Nociceptor sensory neurons suppress neutrophil and γδ T cell responses in bacterial lung infections and lethal pneumonia
Pankaj Baral, Benjamin D Umans, Lu Li, Antonia Wallrapp, Meghna Bist, Talia Kirschbaum, Yibing Wei, Yan Zhou, Vijay K Kuchroo, Patrick R Burkett, Bryan G Yipp, Stephen D Liberles & Isaac M Chiu
This featured article emphasizes the role of the nervous system as a target for non-antibiotic therapies that boost lung immunity or promote healing.
Lung-innervating nociceptor sensory neurons detect noxious or harmful stimuli and consequently protect organisms by mediating coughing, pain and bronchoconstriction. Specifically, Baral et al. describes neurons that carry nerve signals to and from the lungs which suppress immune response during fatal lung infections with the bacterium Staphylococcus aureus.
Therefore, disabling these neurons could boost immune response and promote bacterial clearance to aid recovery. Animal experiments like Baral et. al. in Nature Medicine, that target neuro-immune signaling in the lungs toward nonantibiotic therapies for bacterial pneumonia, show promise.
Here, they found that TRPV1+ nociceptors suppressed protective immunity against lethal Staphylococcus aureus pneumonia. Targeted TRPV1+-neuron ablation increased survival, cytokine induction, and lung bacterial clearance. Nociceptors suppressed the recruitment and surveillance of neutrophils, and altered lung γδ T cell numbers, which are necessary for immunity. Vagal ganglia TRPV1+ afferents mediated immunosuppression through release of the neuropeptide calcitonin gene–related peptide (CGRP). Targeting neuroimmunological signaling may be an effective approach to treat lung infections and bacterial pneumonia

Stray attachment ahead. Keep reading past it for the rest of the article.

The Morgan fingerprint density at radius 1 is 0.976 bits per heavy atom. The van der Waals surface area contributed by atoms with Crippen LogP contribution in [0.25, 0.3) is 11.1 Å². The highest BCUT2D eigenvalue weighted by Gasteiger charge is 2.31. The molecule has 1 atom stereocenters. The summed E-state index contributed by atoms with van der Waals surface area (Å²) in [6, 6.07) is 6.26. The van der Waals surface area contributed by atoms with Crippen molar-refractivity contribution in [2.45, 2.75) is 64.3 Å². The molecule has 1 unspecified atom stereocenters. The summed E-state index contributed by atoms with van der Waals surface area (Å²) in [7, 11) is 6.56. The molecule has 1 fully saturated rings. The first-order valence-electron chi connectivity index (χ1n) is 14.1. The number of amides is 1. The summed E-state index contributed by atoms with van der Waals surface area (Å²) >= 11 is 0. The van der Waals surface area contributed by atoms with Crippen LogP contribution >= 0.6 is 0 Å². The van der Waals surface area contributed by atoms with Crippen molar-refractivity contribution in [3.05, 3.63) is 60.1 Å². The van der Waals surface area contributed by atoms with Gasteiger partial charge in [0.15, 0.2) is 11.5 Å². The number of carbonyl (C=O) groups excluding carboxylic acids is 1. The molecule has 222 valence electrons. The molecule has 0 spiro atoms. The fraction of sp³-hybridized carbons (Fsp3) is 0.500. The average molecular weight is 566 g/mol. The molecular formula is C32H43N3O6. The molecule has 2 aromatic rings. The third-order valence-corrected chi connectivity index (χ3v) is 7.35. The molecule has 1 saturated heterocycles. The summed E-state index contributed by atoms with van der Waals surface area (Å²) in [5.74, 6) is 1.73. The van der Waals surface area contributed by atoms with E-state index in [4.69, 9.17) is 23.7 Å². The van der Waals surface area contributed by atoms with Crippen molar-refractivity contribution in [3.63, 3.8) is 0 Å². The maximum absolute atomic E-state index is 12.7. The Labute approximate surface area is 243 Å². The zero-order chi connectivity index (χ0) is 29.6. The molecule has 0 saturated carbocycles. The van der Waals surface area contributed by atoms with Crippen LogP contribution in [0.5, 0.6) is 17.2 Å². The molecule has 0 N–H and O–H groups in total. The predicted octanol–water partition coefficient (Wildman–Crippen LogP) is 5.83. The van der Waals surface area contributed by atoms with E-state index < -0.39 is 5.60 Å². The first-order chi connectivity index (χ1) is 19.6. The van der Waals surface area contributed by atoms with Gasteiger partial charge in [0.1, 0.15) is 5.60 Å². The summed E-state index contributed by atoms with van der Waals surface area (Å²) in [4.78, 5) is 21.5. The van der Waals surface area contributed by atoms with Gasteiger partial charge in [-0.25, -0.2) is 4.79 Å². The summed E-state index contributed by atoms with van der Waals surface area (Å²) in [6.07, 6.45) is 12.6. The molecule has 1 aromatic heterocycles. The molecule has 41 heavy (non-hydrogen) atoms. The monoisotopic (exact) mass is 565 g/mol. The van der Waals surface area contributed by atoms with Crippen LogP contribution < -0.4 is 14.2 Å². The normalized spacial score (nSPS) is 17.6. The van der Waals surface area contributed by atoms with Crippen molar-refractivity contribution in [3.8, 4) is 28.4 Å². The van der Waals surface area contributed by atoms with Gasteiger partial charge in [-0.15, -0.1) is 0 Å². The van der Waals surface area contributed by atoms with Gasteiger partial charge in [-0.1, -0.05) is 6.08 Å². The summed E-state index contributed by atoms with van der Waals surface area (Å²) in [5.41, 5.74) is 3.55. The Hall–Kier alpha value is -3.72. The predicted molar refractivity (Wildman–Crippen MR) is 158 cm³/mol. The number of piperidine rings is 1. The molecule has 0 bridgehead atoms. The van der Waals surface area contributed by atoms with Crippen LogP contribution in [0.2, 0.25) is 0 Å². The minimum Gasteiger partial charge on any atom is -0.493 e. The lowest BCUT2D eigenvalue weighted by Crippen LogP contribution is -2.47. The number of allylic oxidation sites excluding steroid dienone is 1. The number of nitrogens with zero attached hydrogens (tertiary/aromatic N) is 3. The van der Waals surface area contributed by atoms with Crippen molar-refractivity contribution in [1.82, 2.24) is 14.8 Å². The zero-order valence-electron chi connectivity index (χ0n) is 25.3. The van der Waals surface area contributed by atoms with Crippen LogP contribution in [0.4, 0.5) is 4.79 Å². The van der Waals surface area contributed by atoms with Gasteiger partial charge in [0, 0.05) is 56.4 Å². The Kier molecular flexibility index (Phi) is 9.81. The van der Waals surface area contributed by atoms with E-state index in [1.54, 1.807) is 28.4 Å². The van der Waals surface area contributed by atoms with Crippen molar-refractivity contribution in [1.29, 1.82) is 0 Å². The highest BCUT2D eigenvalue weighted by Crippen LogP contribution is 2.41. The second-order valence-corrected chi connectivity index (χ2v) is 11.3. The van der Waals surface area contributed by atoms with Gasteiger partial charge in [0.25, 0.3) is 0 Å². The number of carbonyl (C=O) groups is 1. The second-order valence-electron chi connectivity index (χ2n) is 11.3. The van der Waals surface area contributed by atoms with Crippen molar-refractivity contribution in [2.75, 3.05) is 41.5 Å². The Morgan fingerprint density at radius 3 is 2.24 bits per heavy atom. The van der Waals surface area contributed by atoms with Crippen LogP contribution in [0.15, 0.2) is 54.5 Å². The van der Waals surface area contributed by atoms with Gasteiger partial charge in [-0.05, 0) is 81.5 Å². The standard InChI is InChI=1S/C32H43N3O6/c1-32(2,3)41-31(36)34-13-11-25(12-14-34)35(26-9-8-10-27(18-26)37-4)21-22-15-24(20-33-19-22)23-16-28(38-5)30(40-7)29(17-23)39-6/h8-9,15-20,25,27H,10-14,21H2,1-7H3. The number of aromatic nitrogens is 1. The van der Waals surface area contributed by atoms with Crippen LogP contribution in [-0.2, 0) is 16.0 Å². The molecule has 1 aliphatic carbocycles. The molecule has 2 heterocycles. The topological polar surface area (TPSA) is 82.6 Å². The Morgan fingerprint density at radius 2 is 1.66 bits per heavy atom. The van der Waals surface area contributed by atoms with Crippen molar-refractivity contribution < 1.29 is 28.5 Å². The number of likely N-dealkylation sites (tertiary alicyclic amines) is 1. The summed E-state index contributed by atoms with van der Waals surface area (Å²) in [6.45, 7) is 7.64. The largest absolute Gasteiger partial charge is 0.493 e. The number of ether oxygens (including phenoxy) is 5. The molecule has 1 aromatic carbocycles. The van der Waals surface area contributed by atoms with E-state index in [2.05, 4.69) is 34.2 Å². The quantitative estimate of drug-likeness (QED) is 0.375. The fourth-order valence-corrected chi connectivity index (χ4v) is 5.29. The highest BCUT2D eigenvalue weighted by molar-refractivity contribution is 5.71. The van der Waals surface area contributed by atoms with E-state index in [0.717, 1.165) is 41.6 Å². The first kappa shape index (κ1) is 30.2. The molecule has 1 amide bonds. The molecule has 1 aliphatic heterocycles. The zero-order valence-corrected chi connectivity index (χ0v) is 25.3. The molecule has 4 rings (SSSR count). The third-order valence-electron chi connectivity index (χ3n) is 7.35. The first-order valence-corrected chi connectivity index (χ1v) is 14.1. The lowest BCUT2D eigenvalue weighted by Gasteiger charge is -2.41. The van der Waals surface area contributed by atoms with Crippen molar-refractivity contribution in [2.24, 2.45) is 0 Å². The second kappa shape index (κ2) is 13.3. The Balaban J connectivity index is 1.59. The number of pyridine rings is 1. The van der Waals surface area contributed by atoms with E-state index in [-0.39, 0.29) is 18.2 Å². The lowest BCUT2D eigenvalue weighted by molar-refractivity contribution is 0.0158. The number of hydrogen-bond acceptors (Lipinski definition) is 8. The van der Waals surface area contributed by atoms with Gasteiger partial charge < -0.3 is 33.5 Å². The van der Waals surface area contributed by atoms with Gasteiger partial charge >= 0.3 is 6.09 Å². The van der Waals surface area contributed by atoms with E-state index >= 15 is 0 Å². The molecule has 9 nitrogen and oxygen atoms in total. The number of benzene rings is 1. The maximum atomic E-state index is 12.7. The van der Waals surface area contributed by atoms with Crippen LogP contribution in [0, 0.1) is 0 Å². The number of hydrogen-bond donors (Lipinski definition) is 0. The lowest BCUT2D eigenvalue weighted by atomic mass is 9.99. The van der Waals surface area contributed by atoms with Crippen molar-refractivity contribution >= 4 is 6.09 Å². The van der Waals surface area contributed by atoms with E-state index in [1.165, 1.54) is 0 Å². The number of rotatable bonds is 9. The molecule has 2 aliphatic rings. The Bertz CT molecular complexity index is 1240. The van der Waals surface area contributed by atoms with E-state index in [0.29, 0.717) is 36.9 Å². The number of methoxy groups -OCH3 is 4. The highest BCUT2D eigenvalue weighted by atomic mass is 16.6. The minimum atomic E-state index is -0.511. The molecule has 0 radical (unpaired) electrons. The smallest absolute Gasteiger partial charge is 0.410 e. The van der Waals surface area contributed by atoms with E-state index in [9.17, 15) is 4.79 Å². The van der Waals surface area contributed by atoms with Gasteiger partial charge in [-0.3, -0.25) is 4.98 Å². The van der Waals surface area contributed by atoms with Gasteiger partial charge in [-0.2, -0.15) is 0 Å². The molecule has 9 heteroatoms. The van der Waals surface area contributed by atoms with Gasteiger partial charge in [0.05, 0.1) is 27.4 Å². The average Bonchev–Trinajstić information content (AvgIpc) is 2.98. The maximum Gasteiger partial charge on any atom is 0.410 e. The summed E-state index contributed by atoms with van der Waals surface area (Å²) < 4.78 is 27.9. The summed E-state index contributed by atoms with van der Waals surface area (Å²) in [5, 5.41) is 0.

Read more in: Baral, Umans, Li, et al. Nociceptor sensory neurons suppress neutrophil and γδ T cell responses in bacterial lung infections and lethal pneumonia. Nature Medicine. 2018 (3).
- Immune & Epithelial Interactions
- Allergy & Asthma